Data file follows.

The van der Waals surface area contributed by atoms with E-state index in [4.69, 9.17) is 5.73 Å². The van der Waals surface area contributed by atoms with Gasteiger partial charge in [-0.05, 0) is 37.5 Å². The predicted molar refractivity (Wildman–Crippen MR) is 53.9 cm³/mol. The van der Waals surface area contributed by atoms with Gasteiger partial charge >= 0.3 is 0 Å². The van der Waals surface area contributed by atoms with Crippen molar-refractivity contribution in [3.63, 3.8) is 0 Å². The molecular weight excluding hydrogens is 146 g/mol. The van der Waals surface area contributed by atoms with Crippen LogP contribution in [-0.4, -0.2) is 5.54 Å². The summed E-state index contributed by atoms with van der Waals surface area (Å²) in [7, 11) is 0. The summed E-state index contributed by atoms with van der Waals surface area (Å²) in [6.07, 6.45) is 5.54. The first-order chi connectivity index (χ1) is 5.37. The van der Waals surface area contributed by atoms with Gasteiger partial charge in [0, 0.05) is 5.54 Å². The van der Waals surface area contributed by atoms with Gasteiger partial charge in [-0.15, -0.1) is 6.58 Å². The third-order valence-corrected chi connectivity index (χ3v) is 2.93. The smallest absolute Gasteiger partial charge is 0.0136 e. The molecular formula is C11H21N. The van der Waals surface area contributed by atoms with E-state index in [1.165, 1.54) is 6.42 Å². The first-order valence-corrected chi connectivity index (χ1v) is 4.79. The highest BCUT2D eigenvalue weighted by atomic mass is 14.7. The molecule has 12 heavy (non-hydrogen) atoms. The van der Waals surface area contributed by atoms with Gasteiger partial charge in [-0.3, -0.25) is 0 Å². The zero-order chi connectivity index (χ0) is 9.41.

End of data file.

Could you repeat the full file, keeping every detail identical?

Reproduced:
The van der Waals surface area contributed by atoms with E-state index in [4.69, 9.17) is 5.73 Å². The van der Waals surface area contributed by atoms with Gasteiger partial charge in [-0.05, 0) is 37.5 Å². The predicted molar refractivity (Wildman–Crippen MR) is 53.9 cm³/mol. The van der Waals surface area contributed by atoms with Gasteiger partial charge >= 0.3 is 0 Å². The van der Waals surface area contributed by atoms with Crippen molar-refractivity contribution in [3.63, 3.8) is 0 Å². The molecular weight excluding hydrogens is 146 g/mol. The van der Waals surface area contributed by atoms with Crippen LogP contribution in [-0.4, -0.2) is 5.54 Å². The summed E-state index contributed by atoms with van der Waals surface area (Å²) in [7, 11) is 0. The summed E-state index contributed by atoms with van der Waals surface area (Å²) in [6.07, 6.45) is 5.54. The first-order chi connectivity index (χ1) is 5.37. The van der Waals surface area contributed by atoms with Gasteiger partial charge in [0, 0.05) is 5.54 Å². The van der Waals surface area contributed by atoms with Gasteiger partial charge in [-0.15, -0.1) is 6.58 Å². The third-order valence-corrected chi connectivity index (χ3v) is 2.93. The smallest absolute Gasteiger partial charge is 0.0136 e. The molecular formula is C11H21N. The van der Waals surface area contributed by atoms with E-state index in [1.165, 1.54) is 6.42 Å². The first-order valence-corrected chi connectivity index (χ1v) is 4.79. The highest BCUT2D eigenvalue weighted by atomic mass is 14.7. The molecule has 12 heavy (non-hydrogen) atoms. The van der Waals surface area contributed by atoms with Gasteiger partial charge in [-0.3, -0.25) is 0 Å². The zero-order chi connectivity index (χ0) is 9.41.